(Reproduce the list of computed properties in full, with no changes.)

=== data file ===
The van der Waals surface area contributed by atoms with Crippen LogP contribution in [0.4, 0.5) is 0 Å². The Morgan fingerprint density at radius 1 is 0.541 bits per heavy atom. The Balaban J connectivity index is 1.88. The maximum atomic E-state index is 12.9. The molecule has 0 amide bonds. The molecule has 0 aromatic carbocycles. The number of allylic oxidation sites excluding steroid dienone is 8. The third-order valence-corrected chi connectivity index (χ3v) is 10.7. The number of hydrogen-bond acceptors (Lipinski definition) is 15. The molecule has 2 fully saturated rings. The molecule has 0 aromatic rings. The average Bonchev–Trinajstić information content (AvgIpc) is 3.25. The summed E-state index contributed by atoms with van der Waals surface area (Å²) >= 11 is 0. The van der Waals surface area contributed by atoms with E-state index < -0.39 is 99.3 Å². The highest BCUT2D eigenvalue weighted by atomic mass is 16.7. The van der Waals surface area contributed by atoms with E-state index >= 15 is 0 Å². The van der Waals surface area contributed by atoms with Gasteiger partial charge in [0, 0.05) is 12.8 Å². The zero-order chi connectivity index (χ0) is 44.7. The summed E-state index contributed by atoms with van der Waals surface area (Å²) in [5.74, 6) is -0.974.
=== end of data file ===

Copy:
The van der Waals surface area contributed by atoms with Crippen LogP contribution in [0.4, 0.5) is 0 Å². The Morgan fingerprint density at radius 1 is 0.541 bits per heavy atom. The Balaban J connectivity index is 1.88. The maximum atomic E-state index is 12.9. The molecule has 0 amide bonds. The molecule has 0 aromatic carbocycles. The number of allylic oxidation sites excluding steroid dienone is 8. The third-order valence-corrected chi connectivity index (χ3v) is 10.7. The number of hydrogen-bond acceptors (Lipinski definition) is 15. The molecule has 2 fully saturated rings. The molecule has 0 aromatic rings. The average Bonchev–Trinajstić information content (AvgIpc) is 3.25. The summed E-state index contributed by atoms with van der Waals surface area (Å²) >= 11 is 0. The van der Waals surface area contributed by atoms with E-state index < -0.39 is 99.3 Å². The highest BCUT2D eigenvalue weighted by atomic mass is 16.7. The van der Waals surface area contributed by atoms with E-state index >= 15 is 0 Å². The van der Waals surface area contributed by atoms with Gasteiger partial charge in [0, 0.05) is 12.8 Å². The zero-order chi connectivity index (χ0) is 44.7. The summed E-state index contributed by atoms with van der Waals surface area (Å²) in [5.74, 6) is -0.974.